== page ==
Dr. Colleran adds, “Bowls should be wide enough for cats to drink without their whiskers touching the edges.  Pay attention to the shape cats will drink out of willingly and replicate that elsewhere.” Some may like your china tea cup or coffee mug while others will prefer a taller high-ball glass! “Don’t ever force cats to share water resources,” cautions Colleran.  If you have a clowder, there should be plenty of water-filled reservoirs to go around.

If your four-clawed pal is still finicky, try bottled or filtered water.  Tap water often has too high a concentration of minerals, including chlorine and she may not like the taste.  Who could blame her?

Water fountains can be found in pet stores and online and have coerced many a feline to partake.  Just clean them regularly, even all the small parts, to keep your cat’s water source bacteria-free!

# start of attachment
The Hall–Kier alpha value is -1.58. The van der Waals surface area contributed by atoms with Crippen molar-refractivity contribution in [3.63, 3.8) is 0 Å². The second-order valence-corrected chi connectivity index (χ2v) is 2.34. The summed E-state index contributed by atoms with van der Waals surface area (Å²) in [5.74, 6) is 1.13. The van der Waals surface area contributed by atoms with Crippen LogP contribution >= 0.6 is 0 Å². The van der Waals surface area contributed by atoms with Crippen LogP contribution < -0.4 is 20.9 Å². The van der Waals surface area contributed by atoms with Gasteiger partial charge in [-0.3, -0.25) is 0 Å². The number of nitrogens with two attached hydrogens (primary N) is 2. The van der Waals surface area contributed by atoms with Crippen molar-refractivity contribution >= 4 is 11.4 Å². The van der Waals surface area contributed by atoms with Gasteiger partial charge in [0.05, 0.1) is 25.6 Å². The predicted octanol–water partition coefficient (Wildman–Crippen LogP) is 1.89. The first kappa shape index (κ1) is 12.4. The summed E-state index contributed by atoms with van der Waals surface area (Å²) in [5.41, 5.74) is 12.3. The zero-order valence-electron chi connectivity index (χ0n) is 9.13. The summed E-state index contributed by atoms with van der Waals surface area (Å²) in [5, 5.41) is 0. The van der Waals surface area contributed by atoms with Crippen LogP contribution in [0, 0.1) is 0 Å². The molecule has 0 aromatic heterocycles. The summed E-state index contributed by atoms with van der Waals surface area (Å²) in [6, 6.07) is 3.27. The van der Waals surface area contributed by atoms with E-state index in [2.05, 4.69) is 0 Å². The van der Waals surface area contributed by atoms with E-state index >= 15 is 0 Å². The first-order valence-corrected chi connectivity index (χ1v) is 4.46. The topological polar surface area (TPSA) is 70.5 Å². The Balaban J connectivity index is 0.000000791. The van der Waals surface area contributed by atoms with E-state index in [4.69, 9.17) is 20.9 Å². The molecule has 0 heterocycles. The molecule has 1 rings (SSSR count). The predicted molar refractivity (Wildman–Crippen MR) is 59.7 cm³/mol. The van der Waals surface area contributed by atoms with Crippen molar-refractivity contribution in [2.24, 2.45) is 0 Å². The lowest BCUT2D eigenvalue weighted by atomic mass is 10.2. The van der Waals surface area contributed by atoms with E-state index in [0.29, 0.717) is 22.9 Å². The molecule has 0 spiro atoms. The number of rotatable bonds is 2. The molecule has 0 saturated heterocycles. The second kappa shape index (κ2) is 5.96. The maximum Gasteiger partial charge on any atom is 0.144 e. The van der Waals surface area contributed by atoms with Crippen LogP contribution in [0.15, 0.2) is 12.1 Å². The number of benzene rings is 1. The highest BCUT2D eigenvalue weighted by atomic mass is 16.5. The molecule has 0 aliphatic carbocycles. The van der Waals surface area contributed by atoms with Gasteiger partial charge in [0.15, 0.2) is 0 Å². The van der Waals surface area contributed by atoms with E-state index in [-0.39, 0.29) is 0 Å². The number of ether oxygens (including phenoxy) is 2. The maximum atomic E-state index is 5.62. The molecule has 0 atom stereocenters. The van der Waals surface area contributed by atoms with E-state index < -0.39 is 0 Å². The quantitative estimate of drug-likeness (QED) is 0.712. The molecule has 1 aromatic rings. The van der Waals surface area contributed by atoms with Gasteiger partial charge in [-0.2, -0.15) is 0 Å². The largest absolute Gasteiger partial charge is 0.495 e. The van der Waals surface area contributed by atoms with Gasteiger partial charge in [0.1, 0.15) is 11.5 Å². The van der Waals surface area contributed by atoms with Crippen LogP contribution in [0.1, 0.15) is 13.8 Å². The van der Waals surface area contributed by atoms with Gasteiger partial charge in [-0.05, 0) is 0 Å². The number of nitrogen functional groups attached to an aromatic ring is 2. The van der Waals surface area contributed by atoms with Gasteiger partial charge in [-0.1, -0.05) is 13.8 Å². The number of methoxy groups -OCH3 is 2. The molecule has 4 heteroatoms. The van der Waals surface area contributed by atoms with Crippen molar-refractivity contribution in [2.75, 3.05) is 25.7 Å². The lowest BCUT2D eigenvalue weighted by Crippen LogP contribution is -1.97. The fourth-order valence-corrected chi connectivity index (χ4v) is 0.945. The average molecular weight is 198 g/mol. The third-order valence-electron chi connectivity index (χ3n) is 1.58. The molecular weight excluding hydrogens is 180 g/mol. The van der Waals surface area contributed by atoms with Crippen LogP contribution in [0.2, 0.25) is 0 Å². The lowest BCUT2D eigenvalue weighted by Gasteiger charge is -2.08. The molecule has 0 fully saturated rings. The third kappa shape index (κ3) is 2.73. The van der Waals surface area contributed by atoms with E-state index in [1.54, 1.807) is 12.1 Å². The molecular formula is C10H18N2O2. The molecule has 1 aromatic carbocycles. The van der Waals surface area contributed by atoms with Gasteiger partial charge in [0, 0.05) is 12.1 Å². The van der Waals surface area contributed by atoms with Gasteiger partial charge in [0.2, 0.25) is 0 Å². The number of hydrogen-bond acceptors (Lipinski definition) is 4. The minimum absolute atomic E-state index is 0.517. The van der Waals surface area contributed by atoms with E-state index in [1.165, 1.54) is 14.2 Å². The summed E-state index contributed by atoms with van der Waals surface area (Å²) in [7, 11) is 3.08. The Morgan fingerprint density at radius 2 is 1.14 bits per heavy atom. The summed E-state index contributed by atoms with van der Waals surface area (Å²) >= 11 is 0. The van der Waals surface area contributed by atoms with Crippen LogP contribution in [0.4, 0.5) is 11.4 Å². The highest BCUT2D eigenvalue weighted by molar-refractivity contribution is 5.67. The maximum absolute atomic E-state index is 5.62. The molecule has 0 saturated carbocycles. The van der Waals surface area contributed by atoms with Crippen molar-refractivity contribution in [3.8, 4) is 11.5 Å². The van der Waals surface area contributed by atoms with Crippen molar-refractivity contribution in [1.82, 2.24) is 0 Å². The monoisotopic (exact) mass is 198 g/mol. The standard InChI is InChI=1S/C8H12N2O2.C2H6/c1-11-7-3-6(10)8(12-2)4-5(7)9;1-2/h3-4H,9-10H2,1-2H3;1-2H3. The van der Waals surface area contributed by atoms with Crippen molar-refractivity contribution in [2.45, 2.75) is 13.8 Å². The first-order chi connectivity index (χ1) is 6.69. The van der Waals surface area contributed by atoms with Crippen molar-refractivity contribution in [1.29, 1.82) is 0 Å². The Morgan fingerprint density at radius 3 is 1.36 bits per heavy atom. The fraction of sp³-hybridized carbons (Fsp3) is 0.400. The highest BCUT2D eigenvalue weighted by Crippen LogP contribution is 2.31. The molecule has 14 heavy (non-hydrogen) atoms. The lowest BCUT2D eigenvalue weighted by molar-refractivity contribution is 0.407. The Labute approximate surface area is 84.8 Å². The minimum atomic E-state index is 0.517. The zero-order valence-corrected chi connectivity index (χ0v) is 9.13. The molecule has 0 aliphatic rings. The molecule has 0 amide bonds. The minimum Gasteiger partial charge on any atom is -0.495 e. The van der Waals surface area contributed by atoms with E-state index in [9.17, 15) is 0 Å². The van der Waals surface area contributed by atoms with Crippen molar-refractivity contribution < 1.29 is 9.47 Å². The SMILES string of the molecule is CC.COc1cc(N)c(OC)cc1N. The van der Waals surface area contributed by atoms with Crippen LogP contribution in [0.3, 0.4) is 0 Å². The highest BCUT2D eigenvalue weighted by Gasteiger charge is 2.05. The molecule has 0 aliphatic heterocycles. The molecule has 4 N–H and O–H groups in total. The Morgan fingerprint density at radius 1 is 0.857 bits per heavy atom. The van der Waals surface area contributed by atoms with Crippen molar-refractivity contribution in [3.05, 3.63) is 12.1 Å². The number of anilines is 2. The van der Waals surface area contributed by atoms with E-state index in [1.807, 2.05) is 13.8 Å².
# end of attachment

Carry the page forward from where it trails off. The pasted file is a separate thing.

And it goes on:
Another trick?  Try tuna water (what you pour from the can), low-sodium chicken broth or even clam juice.  Feed it to your cat straight up or freeze it into ice cubes for a refreshing treat during the cooler parts of the year.


How much water is enough?            

Consistent output (of urine that is) is a good indicator of normal water consumption.  Judging just how much water your cat or dog drinks is a more difficult feat than determining the amount of food consumed as water spills, evaporates and some of your feline’s daily quota may be gotten from a bathroom faucet or fountain.  Multiple-pet households makes calculations even more difficult.